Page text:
Vehicle-assisted adventure has a different look than it did just a decade ago. Specifically, our reliance on wayfinding electronics, camp lighting, and satellite internet makes it much different than simply loading your rig with a tent, your headlamp, and a cooler of food and heading off into the backcountry for the weekend. You now have to think about how you’ll power those electronics at camp.
At the risk of sounding like a grumpy old man, I often question whether it is a good thing or not to live in a society where we are so connected all of the time. Honestly, it is sometimes a good thing to turn off the phone and enjoy your surroundings without the constant barrage of notifications from your favorite apps.
If you are trying to power your mobile office, phone, tablet, camera gear, 12v refrigerators, or other electronics with your house batteries, it is critical to make sure you have enough power, so you aren’t draining said batteries. Augmenting your battery power with gas-powered, solar-powered, or even propane-powered generators to run your devices will make you sleep better at night.
Choosing an Overland Generator
What are Your Power Needs?
What are you trying to power while you’re off on an adventure? Are you running a mobile office with computer gear, satellite internet, monitors, and camera equipment, or are you simply trying to keep your GPS and phone charged? Make a list of everything you plan to power and try to get an idea of how much wattage you’ll need to power those items. A watt is the amount of amps times the amount of volts. A laptop requires about 50W, a refrigerator needs around 200W, while something like a toaster or electric kettle can use anywhere from 1000-2000W.
Capacity is the amount of electricity a generator can produce while it is running. For gas- or propane-powered generators, look for capacities in the 1000W or higher range. For solar-powered power stations, look for a product with a minimum capacity of 500W hours or 40 Amp-hours, as that is ample power to get you through a weekend trip. If you’re powering a camper or a mobile office, you might want to consider a product with a 100 Amp-hour capacity.
Portability and Weight
The weight (and resulting portability) is directly dependent on the power output or storage capacity of the generator you choose. Power output requires a larger engine, and storage of power requires a larger battery. Larger engines/batteries create more weight, so plan for that if you don’t want to move and store a heavy generator.
You have a few options for the type of fuel you use in today’s generators. Most of us that are familiar with gasoline-powered generators know they can be loud, smelly, and require fuel, oil, and maintenance upkeep. That said, there are many quiet generators on the market that won’t break the bank and will be good for occasional use when you’re off the grid. Propane-powered generators can run up to 60 hours on one 25-pound propane tank or three hours on a one-pound tank. The quietest and most energy-efficient generator by far is a solar-powered setup, but these require not only the power station but also solar panels.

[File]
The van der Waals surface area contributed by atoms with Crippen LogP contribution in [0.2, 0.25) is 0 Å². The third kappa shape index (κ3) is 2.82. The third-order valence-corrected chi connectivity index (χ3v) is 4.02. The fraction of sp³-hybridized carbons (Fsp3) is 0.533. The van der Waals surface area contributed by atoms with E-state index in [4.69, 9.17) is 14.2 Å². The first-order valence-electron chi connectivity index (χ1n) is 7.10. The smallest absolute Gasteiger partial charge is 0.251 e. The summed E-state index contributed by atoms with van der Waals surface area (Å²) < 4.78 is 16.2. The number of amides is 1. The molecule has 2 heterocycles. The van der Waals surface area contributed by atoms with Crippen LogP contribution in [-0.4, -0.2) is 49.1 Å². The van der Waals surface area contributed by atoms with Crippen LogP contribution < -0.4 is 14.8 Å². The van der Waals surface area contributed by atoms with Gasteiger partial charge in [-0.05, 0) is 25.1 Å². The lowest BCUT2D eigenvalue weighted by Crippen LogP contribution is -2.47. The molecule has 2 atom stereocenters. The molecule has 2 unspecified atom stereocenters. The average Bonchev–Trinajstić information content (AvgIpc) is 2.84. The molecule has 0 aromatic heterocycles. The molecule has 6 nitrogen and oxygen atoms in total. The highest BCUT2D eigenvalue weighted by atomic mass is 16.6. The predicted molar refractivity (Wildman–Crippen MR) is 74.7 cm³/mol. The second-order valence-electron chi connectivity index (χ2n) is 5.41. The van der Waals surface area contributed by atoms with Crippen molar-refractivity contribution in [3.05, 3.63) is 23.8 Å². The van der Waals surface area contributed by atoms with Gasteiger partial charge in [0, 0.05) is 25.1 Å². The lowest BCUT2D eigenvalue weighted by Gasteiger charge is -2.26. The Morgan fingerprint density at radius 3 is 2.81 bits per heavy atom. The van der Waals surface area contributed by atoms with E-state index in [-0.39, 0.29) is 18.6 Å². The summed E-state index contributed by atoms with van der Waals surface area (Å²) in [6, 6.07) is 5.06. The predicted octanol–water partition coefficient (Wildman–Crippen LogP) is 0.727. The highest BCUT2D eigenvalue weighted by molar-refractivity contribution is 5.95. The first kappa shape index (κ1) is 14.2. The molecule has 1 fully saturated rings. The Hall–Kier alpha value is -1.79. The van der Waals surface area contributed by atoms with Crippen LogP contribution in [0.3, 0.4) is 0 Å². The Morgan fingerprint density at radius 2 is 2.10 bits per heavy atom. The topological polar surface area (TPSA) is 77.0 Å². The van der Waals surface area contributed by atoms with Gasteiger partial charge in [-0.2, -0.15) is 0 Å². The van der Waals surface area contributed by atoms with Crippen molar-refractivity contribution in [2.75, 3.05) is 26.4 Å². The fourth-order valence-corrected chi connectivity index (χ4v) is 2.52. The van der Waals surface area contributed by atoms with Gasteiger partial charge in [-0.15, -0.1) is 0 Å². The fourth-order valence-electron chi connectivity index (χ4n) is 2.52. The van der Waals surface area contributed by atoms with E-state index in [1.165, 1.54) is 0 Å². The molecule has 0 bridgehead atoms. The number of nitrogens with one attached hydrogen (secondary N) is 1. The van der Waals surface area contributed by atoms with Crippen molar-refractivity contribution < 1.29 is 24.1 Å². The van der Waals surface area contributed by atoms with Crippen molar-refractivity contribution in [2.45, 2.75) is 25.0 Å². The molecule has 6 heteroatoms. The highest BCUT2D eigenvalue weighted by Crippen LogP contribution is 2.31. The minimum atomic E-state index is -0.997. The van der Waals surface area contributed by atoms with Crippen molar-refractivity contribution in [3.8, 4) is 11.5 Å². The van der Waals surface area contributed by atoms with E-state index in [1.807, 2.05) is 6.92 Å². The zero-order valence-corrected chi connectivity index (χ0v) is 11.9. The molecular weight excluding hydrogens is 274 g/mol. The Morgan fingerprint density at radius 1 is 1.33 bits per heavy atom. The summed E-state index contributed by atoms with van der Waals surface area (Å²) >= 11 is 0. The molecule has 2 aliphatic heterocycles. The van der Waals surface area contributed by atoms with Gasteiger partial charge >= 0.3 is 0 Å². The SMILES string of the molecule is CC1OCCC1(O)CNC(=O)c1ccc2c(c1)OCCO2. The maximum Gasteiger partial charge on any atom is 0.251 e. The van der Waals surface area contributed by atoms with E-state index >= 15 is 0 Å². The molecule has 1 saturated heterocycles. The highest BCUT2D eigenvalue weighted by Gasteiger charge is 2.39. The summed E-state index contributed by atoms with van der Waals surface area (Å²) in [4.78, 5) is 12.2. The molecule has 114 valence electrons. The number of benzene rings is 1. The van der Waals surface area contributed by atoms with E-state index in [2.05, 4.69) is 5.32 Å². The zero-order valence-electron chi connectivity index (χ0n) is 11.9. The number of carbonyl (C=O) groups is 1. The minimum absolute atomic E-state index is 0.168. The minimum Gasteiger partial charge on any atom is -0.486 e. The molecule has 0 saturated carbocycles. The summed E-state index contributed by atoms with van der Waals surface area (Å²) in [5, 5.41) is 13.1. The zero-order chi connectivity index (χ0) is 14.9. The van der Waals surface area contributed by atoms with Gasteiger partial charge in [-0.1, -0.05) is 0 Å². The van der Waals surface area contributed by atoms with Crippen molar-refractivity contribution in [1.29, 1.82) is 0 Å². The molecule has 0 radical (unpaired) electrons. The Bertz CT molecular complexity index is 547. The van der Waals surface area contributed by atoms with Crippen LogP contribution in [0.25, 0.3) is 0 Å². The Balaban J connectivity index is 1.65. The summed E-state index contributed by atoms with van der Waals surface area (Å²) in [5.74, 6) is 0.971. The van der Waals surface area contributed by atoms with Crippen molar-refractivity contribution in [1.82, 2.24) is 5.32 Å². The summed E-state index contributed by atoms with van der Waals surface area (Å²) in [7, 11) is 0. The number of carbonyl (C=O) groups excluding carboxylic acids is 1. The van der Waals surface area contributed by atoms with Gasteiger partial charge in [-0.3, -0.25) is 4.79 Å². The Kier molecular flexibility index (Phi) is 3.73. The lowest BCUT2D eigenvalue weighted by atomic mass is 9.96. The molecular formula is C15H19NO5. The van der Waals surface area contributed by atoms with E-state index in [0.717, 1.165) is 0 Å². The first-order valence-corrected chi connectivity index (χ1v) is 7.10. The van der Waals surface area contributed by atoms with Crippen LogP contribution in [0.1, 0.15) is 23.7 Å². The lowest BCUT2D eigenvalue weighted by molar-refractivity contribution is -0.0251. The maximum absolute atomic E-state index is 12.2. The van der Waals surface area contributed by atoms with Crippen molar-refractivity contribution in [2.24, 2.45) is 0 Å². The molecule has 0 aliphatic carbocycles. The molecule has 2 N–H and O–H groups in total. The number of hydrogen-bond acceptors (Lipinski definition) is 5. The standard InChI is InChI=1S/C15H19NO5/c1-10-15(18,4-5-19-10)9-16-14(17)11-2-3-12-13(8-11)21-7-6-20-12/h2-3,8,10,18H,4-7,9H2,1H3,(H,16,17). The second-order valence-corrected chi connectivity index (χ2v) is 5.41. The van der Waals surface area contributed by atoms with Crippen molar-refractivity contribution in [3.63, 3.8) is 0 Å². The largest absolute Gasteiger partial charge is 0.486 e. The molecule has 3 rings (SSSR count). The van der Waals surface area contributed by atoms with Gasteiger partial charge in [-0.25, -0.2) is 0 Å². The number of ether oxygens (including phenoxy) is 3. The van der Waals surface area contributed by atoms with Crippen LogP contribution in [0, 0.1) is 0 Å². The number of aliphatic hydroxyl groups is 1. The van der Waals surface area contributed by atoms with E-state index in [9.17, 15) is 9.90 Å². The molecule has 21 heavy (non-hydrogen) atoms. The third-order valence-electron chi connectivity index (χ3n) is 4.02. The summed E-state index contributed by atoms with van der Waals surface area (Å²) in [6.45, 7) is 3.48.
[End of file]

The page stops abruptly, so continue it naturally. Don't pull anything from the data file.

Dometic’s PLB40 Portable Lithium Battery provides a three-way charge (12V DC, solar, or house power) and is designed to power coolers and other 12V appliances while you’re off the grid. It features a built-in 8-Amp charger for rapid charging and two USB ports for phones, tablets, and power banks. The lightweight battery with a carrying handle makes moving the PLB40 effortless.
EcoFlow DELTA Max Portable Power Station
With an expandable capacity that reaches up to 6 kWh, super-fast recharging, and the ability to power nearly every home device, you can stay powered on in any situation using the EcoFlow DELTA Max. The X-Stream fast charging feature can recharge the power station by 0-80% in one hour and fully charges it in 1.8 hours. The power station features an array of outputs including USB-A, USB-C, Six AC outputs, and one car outlet.
Honda EU2200i 2200/1800 Watts Inverter Generator
The Honda EU2200i Inverter Generator is ideal for running anything you need to power while you’re off the grid. The EU2200i offers great fuel efficiency, running 3.2- to 8.1- hours on a single tank, depending on the load. All while keeping the noise level down, operating at 48 to 57dB, which is quieter than a normal conversation.
ALP Generator 1000W
The ALP propane-powered generator allows you to have power wherever and whenever you need it using only LP gas– whether that’s your next camping trip, tailgating at the game, or when the power goes out. At under 30 pounds, the ALP Generator is light and easy to move. Each generator includes an ultra-bright LED light for added security in dark situations.
Goal Zero Yeti Lithium 1500X Portable Power Station
The Goal Zero Yeti Lithium 1500X Portable Power Station provides 1,516 Watt Hours for any project, indoors or out. It is powerful enough to backup home circuits in a power outage but portable enough to take to the job site or integrate into a van build. The 1500X features seven different port options, including fast-charging 60W USB-C Power Delivery, multiple USB-A ports, regulated 12V, and two 120V AC ports.
To choose the best overland generator for you, you’ll need to review what you need to power while you’re on your trips. You’ll need to choose whether you go with gasoline, propane, or solar power as there are pros and cons for each fuel type. Also, you’ll need to consider how much electricity the generator can produce and whether that output will power everything you need it to at camp. Finally, think about how often you’ll be moving your generator around camp and into storage – these generators can be bulky and difficult to move.
Most of all, get out there and enjoy the backcountry however you like to enjoy it. See you on the trails.